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Business Model Innovation and Renewable Energy Application: Scalability of SMEs in sub-Saharan Africa

Miri-Dashe, Simdul (2023) Business Model Innovation and Renewable Energy Application: Scalability of SMEs in sub-Saharan Africa. Doctor of Philosophy (PhD) thesis, University of Kent,. (doi:10.22024/UniKent/01.02.100976) (Access to this publication is currently restricted. You may be able to access a copy if URLs are provided) (KAR id:100976)

Language: English

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Business Model Innovation (BMI) has become a dominant phenomenon of discourse in management literature. Particularly in explaining value identification, value creation and value capture, BMI provides a contemporary perspective into understanding how businesses innovatively apply strategies in order to maintain sustainable competitive advantage. The need to have an extra competitive has increased in importance due to a number of salient factors such as a higher number of players within markets, sectors and industries around the world. A heightened accessibility to resources hinging on the fourth and fifth industrial revolutionary advancements also provides another reason for the emergence of more businesses. Be that as it may, the manner in which BMI effectively captures valuable competitive advantage may vary due to influences of internal capability and their reactions to external influences. Understanding these influences demands capturing the full spectrum of BMI as extant literature identifies that there are still limitations in BMI knowledge to provide more construct clarity.

For this reason, this research aims firstly to contribute to understanding the spectrum of BMI application. Particularly, we look at exploring BMI through the lenses of small and medium scale enterprises (SMEs). SMEs represent a vibrant sector in many economies across the globe, however, their individual limitations in capacity and efforts to navigate the respective business environments prompt the need to be inventive when deploying their strategies. This provides fertile grounds to explore and capture the innovative intricacies which contribute to their BMI capabilities. The second aim of this research is to capture the manner in which these SMEs operate and interact with the environmental business factors surrounding them, and how such factors affect their BMI process. The study adopts a qualitative multiple-case study approach in order to explore the phenomena of SMEs' innovative capabilities (IC) and the interactions of those capabilities with the business environment. The case study approach presents the best opportunity in exploring BMI to unearth the unknown nuances and contribute to the limited clarity of BMI application. We specifically looked into ten cases situated in the renewable energy industry in Nigeria. The industry is still in its infancy and the companies are within the SME development phase. The research also adopts the interpretivist philosophy and inductive approach by observing, analysing and contributing to the concept of BMI. Specifically, while there has been research exploring the concept of BMI there is still limited knowledge in perspectives of SMEs in the renewable energy industry in sub-Saharan Africa. Our research contributes to that specific and is limited in scope.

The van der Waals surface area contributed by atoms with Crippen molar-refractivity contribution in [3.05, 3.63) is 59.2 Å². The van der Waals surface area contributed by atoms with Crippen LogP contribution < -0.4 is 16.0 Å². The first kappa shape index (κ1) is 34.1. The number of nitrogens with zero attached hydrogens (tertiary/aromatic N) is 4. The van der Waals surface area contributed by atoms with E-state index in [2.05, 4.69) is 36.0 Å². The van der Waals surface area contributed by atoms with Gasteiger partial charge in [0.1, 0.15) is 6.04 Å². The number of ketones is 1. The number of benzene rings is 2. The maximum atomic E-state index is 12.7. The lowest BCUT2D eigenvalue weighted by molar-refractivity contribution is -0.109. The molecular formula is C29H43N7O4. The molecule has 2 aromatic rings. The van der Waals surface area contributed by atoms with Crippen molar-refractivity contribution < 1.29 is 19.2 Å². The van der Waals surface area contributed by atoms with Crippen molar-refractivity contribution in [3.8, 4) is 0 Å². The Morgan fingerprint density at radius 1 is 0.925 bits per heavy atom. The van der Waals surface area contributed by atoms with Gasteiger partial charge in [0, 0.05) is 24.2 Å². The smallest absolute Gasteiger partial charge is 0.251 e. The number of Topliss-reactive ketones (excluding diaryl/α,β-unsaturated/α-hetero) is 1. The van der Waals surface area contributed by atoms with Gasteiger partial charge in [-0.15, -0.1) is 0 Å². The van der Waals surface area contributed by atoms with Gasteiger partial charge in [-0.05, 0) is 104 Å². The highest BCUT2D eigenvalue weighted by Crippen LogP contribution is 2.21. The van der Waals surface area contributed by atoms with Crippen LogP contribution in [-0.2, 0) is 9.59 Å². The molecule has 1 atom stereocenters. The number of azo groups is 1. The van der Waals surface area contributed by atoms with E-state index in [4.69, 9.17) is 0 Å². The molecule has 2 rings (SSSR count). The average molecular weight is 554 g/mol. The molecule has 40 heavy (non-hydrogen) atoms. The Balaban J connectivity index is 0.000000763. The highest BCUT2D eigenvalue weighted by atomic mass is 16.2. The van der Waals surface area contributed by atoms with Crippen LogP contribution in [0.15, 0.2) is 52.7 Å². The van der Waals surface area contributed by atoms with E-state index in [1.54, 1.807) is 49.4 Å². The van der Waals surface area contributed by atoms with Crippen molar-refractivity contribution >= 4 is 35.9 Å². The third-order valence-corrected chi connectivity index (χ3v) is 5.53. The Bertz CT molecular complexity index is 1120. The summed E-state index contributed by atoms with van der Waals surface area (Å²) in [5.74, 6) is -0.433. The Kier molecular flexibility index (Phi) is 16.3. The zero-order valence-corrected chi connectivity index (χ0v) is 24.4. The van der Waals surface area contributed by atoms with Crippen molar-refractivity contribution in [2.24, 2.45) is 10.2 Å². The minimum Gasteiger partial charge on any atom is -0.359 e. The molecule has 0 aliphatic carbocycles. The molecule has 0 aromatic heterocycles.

Through the study we have been able to derive valuable insights in terms of SME innovative capability. The first major finding is in the form the identifying the Innovative Capability development framework for SME-BMI. This entails the starting point of the IC process through gumptious, which are personnel level traits (PLTs). These PLTs provide influencing building blocks which are enterprise-level-traits (ELT) of dynamic capabilities into the ELT stage. And the final stage of the process is the core innovative capability prisms (CICP), which are the major pathways through which SMEs channel their IC. The second major contribution provides an insightful framework for understanding SME interrelationships with external factors. This framework is the stakeholder value co-creation swivel which captures the salient necessity of important stakeholder relationships and ensures mutual value is created and managed with all stakeholders for the benefit of the SME. These findings have valuable theoretical and practical implications. Theoretical implications include the enriching discussions of the nuanced nature of BMI application for growth and the instrumental value of stakeholders in relation to SME literature. Practical implications are the multidimensional nature with which the aforementioned frameworks can be adopted in understanding the peculiar capabilities available to them when considering contemporary strategies for maintaining innovativeness and extracting the most out of their stakeholder relationships. Investigating this within the renewable energy industry also contributes to the originality of this research.

Item Type: Thesis (Doctor of Philosophy (PhD))
Thesis advisor: Al-Tabbaa, Omar
Thesis advisor: Amankwah-Amoah, Joseph
DOI/Identification number: 10.22024/UniKent/01.02.100976
Uncontrolled keywords: Business model innovation, renewable energy, scalability, innovative capability, stakeholders, small and medium scale enterprises.
Subjects: H Social Sciences > HF Commerce
Divisions: Divisions > Kent Business School - Division > Department of Marketing, Entrepreneurship and International Business
SWORD Depositor: System Moodle
Depositing User: System Moodle
Date Deposited: 20 Apr 2023 07:14 UTC
Last Modified: 21 Apr 2023 07:56 UTC
Resource URI: (The current URI for this page, for reference purposes)

University of Kent Author Information

Miri-Dashe, Simdul.

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